The Hawaii State Legislature has passed two measures to prevent and bring awareness to youth suicides. Suicide was the leading cause of injury-related deaths for Hawaii youth from 2013 to 2017.

HB655 HD1 SD1 designates September as “Suicide Prevention and Awareness Month” to promote public awareness regarding suicide prevention and education, resources, and support available to individuals, families, and communities.

HB330 HD1 SD1 CD1 appropriates $150,000 to the Department of Health to support youth suicide early intervention, prevention, and education initiatives in all counties focusing on youth between the ages of 10 through 24.

Both bills advance to Governor David Ige for approval or veto.

“It is critical that we bring awareness to suicide as a public health issue, and work to educate and support individuals, families, and communities in the state,” said Representative Nadine K. Nakamura, vice chair of the Human Services & Homelessness Committee and introducer of HB330.

Suicide rates are higher among young people, especially from the neighbor islands and rural communities, and alarmingly high among Hawai?i’s LGBTQ youth,” said Rep. Nakamura (Hanalei, Princeville, K?lauea, Anahola, Kapa?a, Wailua).

The Prevent Suicide Hawai?i Taskforce’s 2018 report to the Legislature found that the rate of suicide deaths in Hawai?i has been increasing, especially during the past 10 years. The Taskforce found that between 2012-2016, suicide was the number one cause of fatal injuries of people ages 15-44 in Hawai?i, and the number one cause of fatal injuries among all Hawai?i residents.

On O?ahu, 66 youth for every 100,000 people die as a result of suicide; on Maui it is 86 per 100,000; on Kaua?i it is 92, and on Hawai?i Island it is 117.

House Majority Leader Representative Della Au Belatti said, “To prevent suicide, we need to bring awareness to the problem and must allocate adequate resources to support education and early intervention,” said Rep. Belatti (Makiki, Tantalus, Papak?lea, McCully, P?wa‘a, M?noa). “We know access to health care resources, including mental health services, can be significantly more challenging for residents on the neighbor islands than on O?ahu. The Legislature is committed to providing funding to close this gap.”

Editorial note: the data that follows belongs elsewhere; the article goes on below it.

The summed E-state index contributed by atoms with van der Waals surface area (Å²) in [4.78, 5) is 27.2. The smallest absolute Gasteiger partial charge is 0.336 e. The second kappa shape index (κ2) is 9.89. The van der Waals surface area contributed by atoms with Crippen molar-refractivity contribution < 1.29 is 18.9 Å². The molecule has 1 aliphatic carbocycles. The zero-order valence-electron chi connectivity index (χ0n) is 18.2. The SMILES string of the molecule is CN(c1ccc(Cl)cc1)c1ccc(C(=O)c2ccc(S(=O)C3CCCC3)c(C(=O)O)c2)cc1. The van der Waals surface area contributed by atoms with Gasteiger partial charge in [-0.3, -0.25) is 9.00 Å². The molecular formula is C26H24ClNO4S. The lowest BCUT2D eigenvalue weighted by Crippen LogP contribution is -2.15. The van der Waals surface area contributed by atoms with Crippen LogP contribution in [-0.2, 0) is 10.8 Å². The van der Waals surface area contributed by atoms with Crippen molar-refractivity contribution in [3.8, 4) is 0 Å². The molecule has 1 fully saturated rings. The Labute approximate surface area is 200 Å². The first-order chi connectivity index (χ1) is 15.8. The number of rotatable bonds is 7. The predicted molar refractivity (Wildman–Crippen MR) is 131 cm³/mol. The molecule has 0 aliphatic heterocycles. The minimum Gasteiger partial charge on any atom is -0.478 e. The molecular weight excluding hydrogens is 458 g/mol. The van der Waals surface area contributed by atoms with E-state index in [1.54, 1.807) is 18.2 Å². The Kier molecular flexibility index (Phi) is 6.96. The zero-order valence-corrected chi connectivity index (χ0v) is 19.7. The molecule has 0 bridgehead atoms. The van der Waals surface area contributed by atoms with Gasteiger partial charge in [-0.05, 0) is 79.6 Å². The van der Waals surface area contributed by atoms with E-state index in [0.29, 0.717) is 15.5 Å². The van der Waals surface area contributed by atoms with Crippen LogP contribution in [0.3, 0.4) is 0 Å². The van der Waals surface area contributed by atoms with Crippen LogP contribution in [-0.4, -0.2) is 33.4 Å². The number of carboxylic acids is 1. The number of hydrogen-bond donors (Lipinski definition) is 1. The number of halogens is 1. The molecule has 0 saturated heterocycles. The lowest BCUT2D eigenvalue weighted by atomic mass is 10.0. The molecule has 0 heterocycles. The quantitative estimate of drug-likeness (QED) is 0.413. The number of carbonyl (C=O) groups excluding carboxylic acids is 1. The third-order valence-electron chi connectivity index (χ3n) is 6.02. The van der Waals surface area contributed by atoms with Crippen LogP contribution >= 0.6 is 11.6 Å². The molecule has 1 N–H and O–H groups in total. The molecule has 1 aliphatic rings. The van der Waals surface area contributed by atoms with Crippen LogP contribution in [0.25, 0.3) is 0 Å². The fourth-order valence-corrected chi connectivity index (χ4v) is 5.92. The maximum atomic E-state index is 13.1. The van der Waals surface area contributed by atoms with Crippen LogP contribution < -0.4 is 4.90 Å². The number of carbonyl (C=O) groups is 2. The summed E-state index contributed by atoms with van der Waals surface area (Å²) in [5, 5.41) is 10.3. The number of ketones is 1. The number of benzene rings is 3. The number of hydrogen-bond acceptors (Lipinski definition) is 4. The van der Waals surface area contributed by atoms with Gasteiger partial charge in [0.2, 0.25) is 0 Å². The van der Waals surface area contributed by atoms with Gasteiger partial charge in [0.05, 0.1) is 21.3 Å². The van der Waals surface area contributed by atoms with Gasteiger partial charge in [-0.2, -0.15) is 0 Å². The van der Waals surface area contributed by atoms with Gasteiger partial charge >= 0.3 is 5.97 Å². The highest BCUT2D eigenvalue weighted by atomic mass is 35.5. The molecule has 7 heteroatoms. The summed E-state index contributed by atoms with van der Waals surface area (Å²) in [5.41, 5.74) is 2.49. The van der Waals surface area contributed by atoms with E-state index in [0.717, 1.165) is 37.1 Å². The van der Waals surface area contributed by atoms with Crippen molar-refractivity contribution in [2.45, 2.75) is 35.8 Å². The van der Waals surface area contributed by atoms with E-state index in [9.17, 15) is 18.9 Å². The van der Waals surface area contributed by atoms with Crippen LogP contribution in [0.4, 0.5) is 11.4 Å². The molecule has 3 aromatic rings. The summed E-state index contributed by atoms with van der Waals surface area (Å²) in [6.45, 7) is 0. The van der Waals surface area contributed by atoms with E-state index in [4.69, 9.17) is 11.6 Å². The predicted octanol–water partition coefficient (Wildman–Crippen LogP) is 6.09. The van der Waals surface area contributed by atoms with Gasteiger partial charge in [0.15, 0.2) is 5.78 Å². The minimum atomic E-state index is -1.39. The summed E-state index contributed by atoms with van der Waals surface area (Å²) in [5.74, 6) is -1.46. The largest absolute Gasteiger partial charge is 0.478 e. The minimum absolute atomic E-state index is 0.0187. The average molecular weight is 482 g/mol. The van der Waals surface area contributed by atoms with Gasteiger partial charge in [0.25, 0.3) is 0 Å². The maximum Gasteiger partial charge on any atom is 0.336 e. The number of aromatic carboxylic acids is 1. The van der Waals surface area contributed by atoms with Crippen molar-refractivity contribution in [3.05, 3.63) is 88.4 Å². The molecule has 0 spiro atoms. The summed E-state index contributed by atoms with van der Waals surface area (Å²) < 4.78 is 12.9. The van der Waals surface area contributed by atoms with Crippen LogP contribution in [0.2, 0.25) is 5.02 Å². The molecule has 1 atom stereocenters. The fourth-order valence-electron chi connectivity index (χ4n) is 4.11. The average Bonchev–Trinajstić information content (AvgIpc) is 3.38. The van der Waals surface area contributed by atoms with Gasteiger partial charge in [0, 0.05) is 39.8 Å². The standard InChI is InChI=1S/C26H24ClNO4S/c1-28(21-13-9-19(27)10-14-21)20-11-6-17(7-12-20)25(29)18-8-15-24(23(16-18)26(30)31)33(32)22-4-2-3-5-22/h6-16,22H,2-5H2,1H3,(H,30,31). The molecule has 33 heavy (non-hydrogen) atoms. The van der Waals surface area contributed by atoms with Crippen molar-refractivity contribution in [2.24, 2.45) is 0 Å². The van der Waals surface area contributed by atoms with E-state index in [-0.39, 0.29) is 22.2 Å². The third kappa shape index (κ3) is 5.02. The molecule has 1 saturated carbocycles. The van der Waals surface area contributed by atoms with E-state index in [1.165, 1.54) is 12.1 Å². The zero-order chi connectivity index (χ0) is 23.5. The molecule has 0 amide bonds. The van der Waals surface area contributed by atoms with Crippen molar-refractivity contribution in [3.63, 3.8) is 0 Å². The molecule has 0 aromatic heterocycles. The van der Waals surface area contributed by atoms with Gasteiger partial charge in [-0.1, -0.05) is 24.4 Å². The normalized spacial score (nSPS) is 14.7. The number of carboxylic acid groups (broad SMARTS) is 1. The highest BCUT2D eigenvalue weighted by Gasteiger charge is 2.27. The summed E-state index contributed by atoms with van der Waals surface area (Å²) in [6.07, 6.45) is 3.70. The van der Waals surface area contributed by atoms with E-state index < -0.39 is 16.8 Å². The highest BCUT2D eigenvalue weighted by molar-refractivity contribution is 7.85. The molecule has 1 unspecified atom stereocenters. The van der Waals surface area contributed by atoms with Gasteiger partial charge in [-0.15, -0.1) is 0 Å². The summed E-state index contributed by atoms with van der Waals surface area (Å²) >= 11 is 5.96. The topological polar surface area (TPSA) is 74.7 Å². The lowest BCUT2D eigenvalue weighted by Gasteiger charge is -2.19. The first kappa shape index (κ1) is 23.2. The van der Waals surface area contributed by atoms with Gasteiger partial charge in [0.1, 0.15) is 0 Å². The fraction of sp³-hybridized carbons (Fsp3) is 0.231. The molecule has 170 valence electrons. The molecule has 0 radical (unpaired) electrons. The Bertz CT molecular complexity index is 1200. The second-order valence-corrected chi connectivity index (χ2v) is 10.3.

Isabelleza Tabios Chosen as 2019 Childhood Immunization Champion Award for Hawaii

The Hawai‘i State Department of Health (DOH) and the Hawai‘i Immunization Coalition (HIC) congratulate medical assistant, Isabelleza Kris Tabios, for receiving the 2019 Childhood Immunization Champion Award for Hawai‘i.

The U.S. Centers for Disease Control and Prevention (CDC) and the Association of Immunization Managers (AIM) recognized Ms. Tabios for her significant contribution to improving public health through her work in childhood immunization.

“Ms. Tabios’ knowledge of the complex childhood immunization schedule makes her a strong immunization advocate and educator,” said Ron Balajadia, DOH Immunization Branch chief. “She is always willing to share her knowledge with others and serves as a resource to the physicians and staff she works with. Childhood immunization champions like Ms. Tabios increase immunizations in our state, helping to protect children, families and communities, and saving lives.”

The CDC Childhood Immunization Champion Award, announced annually during National Infant Immunization Week (April 27-May 4), recognizes one individual from each of the 50 U.S. states, eight U.S. territories, and the District of Columbia for their efforts to improve public health through childhood immunizations.

Honorees are evaluated based on their leadership, collaboration, innovative strategies and advocacy efforts to support immunization activities in their communities.